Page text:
Innerware manufacturer HanesBrands (NYSE:HBI) has to contend with fierce competition, powerful retailers, and a balance sheet that is far less than ideal. Although apparel manufacturing is going to remain a tough business for the foreseeable future and HanesBrands doesn't look cheap by conventional metrics, investors who look no further than the P/E or EV/EBITDA ratios may miss an interesting free cash flow expansion story in its early stages.

Investopedia Markets: Explore the best one-stop source for financial news, quotes and insights.

A Tough Quarter
For a variety of reasons, HanesBrands delivered another poor quarter. Sales were slightly negative, as the company had to deal with retailers clearing out cold weather inventories, aggressive competition in graphic tees and some turbulence with Wal-Mart (NYSE:WMT). At the same time, higher cotton prices thumped margins (gross margin down more than a point) and operating income fell about 8%.

Bad Trends Easing Up?
On first blush, it would look like a fair number of the negative trends bedeviling HanesBrands should be lightening up soon. It looks like Berkshire Hathaway's (NYSE:BRK.A) has dropped its attempts to gain and hold share with aggressive pricing. At the same time, retailers like Kohl's (NYSE:KSS), Target (NYSE:TGT) and Wal-Mart have moved through the worst of their inventory corrections, and order patterns should begin normalizing relatively soon.

Considerably More Cash May Be Coming
One of the more under-appreciated positive angles on HanesBrands is the potential for significant near-term free cash flow leverage. Admittedly, HanesBrands' historic free cash flow production has not been great; better than Gildan (NYSE:GIL) and Warnaco (NYSE:WRC) perhaps, but below Maidenform (NYSE:MFB), and just not all that strong in an absolute sense at below 5%.

In the coming years, though, the company should be reaping the benefits of declining capex needs, as well as the benefits of past efforts to optimize its supply chain. All told, capex could drop by about 50% and represent just 40% of the spending of recent years. That will not only boost the free cash flow conversion into the very high single-digits, but it will also throw off cash that the company can use to pay off its excessive debt load.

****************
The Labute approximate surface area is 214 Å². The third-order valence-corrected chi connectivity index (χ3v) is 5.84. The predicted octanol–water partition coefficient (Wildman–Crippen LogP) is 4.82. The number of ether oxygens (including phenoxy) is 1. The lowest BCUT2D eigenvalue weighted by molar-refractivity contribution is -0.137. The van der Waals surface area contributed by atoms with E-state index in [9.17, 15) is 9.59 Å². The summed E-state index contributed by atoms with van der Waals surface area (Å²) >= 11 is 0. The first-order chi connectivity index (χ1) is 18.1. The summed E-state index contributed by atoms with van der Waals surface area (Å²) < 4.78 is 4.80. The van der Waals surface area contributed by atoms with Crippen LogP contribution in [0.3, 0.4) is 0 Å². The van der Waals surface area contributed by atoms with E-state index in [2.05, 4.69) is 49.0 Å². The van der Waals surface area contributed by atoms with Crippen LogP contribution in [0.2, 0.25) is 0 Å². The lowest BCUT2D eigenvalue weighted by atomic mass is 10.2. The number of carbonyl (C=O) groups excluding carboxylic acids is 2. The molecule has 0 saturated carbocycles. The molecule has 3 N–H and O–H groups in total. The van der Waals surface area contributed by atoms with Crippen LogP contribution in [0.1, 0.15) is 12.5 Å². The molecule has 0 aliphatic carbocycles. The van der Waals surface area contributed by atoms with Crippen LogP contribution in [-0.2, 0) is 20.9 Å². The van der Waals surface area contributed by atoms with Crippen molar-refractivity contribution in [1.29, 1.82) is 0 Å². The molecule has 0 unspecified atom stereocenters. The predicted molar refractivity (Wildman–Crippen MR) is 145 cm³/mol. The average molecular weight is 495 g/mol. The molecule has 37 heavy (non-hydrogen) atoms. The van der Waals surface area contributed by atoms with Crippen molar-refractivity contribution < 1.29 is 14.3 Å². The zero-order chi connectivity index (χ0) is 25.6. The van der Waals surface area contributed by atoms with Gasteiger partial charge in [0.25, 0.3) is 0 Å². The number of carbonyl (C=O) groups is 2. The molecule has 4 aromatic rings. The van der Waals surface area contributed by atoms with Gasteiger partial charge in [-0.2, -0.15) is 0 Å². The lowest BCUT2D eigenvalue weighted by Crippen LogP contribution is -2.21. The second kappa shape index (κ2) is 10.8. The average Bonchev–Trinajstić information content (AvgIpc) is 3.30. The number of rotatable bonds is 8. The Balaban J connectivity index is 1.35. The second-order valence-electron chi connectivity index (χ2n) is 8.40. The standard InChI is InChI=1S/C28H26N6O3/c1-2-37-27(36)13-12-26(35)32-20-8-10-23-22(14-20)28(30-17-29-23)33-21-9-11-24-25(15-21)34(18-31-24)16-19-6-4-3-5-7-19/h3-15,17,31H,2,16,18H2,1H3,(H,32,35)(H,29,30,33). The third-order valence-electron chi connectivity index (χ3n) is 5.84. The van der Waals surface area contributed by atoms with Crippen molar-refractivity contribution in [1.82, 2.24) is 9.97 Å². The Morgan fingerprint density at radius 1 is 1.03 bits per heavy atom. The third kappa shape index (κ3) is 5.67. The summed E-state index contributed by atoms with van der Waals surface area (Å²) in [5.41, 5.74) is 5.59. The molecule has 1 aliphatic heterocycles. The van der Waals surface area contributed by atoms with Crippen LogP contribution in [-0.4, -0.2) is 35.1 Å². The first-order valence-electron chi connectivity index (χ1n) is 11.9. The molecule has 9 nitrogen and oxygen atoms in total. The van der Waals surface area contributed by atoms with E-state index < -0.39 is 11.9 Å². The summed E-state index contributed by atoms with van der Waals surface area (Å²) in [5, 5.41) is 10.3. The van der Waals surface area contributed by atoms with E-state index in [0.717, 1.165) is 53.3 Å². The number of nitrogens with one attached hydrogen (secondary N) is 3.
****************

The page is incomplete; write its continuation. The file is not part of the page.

The Bottom Line
Although brands like Hanes, Champion and Playtex are well-known and do inspire some brand loyalty, investors should not kid themselves about the quality of this company. HanesBrands is in a brutally competitive business where uncontrollable price inputs and powerful customers squeeze margins from both sides.

That said, management has made a lot of smart moves to improve operating performance, and metrics like return on capital are moving in the right direction. What's more, the free cash flow outlook for the next few years is about as good as it as ever been, and the momentum from that improvement could push these shares higher.

Use the Investopedia Stock Simulator to trade the stocks mentioned in this stock analysis, risk free!

At the time of writing, Stephen Simpson did not own shares in any of the companies mentioned in this article.

Related Articles
  1. Options & Futures

    Use Options to Hedge Against Iron Ore Downslide

    Using iron ore options is a way to take advantage of a current downslide in iron ore prices, whether for producers or traders.
  2. Stock Analysis

    Net Neutrality: Pros and Cons

    The fight over net neutrality has become an amazing spectacle. But at its core, it's yet another skirmish in cable television's war to remain relevant.
  3. Markets

    Why Gluten Free Is Now Big Business